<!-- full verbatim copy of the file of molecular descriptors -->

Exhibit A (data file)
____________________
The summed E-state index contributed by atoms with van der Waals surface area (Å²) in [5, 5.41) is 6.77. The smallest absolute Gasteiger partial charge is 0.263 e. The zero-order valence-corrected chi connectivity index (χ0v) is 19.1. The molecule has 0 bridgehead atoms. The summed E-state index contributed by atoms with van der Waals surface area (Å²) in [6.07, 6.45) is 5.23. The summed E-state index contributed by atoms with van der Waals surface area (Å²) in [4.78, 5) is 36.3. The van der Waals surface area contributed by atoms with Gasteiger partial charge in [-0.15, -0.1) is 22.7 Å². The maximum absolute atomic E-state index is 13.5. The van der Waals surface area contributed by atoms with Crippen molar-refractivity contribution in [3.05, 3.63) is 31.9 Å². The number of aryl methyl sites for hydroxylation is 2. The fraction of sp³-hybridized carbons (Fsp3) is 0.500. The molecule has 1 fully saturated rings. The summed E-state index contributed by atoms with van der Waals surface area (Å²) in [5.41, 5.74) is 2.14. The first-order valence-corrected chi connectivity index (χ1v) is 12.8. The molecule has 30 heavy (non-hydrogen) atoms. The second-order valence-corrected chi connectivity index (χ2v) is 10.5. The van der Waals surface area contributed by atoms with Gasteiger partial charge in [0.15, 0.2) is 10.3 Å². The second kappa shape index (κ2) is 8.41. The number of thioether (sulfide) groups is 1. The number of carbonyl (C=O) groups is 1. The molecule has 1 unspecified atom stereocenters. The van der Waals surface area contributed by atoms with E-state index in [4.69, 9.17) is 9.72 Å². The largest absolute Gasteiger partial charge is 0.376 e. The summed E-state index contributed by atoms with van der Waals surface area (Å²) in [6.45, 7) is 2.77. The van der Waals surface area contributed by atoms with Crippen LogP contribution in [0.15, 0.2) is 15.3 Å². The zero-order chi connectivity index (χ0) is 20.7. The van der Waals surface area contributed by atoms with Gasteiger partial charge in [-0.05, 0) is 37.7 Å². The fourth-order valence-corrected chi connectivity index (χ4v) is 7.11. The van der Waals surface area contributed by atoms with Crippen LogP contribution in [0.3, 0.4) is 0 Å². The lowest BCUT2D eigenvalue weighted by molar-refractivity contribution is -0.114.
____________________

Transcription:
The summed E-state index contributed by atoms with van der Waals surface area (Å²) in [5, 5.41) is 6.77. The smallest absolute Gasteiger partial charge is 0.263 e. The zero-order valence-corrected chi connectivity index (χ0v) is 19.1. The molecule has 0 bridgehead atoms. The summed E-state index contributed by atoms with van der Waals surface area (Å²) in [6.07, 6.45) is 5.23. The summed E-state index contributed by atoms with van der Waals surface area (Å²) in [4.78, 5) is 36.3. The van der Waals surface area contributed by atoms with Gasteiger partial charge in [-0.15, -0.1) is 22.7 Å². The maximum absolute atomic E-state index is 13.5. The van der Waals surface area contributed by atoms with Crippen molar-refractivity contribution in [3.05, 3.63) is 31.9 Å². The number of aryl methyl sites for hydroxylation is 2. The fraction of sp³-hybridized carbons (Fsp3) is 0.500. The molecule has 1 fully saturated rings. The summed E-state index contributed by atoms with van der Waals surface area (Å²) in [5.41, 5.74) is 2.14. The first-order valence-corrected chi connectivity index (χ1v) is 12.8. The molecule has 30 heavy (non-hydrogen) atoms. The second-order valence-corrected chi connectivity index (χ2v) is 10.5. The van der Waals surface area contributed by atoms with Gasteiger partial charge in [0.15, 0.2) is 10.3 Å². The second kappa shape index (κ2) is 8.41. The number of thioether (sulfide) groups is 1. The number of carbonyl (C=O) groups is 1. The molecule has 1 unspecified atom stereocenters. The van der Waals surface area contributed by atoms with E-state index in [4.69, 9.17) is 9.72 Å². The largest absolute Gasteiger partial charge is 0.376 e. The summed E-state index contributed by atoms with van der Waals surface area (Å²) in [6.45, 7) is 2.77. The van der Waals surface area contributed by atoms with Crippen LogP contribution in [0.15, 0.2) is 15.3 Å². The zero-order chi connectivity index (χ0) is 20.7. The van der Waals surface area contributed by atoms with Gasteiger partial charge in [-0.05, 0) is 37.7 Å². The fourth-order valence-corrected chi connectivity index (χ4v) is 7.11. The van der Waals surface area contributed by atoms with Crippen LogP contribution in [0.3, 0.4) is 0 Å². The lowest BCUT2D eigenvalue weighted by molar-refractivity contribution is -0.114.